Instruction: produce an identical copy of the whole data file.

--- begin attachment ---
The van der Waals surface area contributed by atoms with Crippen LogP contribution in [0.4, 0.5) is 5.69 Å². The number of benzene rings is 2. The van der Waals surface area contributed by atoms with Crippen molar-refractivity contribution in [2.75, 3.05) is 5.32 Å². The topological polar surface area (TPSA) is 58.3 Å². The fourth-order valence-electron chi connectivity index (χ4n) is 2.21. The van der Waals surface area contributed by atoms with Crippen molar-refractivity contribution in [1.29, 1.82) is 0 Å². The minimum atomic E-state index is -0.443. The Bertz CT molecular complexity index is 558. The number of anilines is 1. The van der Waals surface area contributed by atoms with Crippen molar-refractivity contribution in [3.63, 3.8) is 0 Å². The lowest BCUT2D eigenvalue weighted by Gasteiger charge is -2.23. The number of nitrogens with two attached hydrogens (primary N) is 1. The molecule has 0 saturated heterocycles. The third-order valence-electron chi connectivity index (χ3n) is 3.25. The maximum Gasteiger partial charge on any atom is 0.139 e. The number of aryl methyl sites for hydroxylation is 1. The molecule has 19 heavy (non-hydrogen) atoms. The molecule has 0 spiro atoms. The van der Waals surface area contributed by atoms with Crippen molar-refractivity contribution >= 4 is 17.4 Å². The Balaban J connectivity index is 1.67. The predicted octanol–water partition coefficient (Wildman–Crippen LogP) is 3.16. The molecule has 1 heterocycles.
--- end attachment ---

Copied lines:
The van der Waals surface area contributed by atoms with Crippen LogP contribution in [0.4, 0.5) is 5.69 Å². The number of benzene rings is 2. The van der Waals surface area contributed by atoms with Crippen molar-refractivity contribution in [2.75, 3.05) is 5.32 Å². The topological polar surface area (TPSA) is 58.3 Å². The fourth-order valence-electron chi connectivity index (χ4n) is 2.21. The van der Waals surface area contributed by atoms with Crippen molar-refractivity contribution in [1.29, 1.82) is 0 Å². The minimum atomic E-state index is -0.443. The Bertz CT molecular complexity index is 558. The number of anilines is 1. The van der Waals surface area contributed by atoms with Crippen molar-refractivity contribution in [3.63, 3.8) is 0 Å². The lowest BCUT2D eigenvalue weighted by Gasteiger charge is -2.23. The number of nitrogens with two attached hydrogens (primary N) is 1. The molecule has 0 saturated heterocycles. The third-order valence-electron chi connectivity index (χ3n) is 3.25. The maximum Gasteiger partial charge on any atom is 0.139 e. The number of aryl methyl sites for hydroxylation is 1. The molecule has 19 heavy (non-hydrogen) atoms. The molecule has 0 spiro atoms. The van der Waals surface area contributed by atoms with Crippen molar-refractivity contribution >= 4 is 17.4 Å². The Balaban J connectivity index is 1.67. The predicted octanol–water partition coefficient (Wildman–Crippen LogP) is 3.16. The molecule has 1 heterocycles.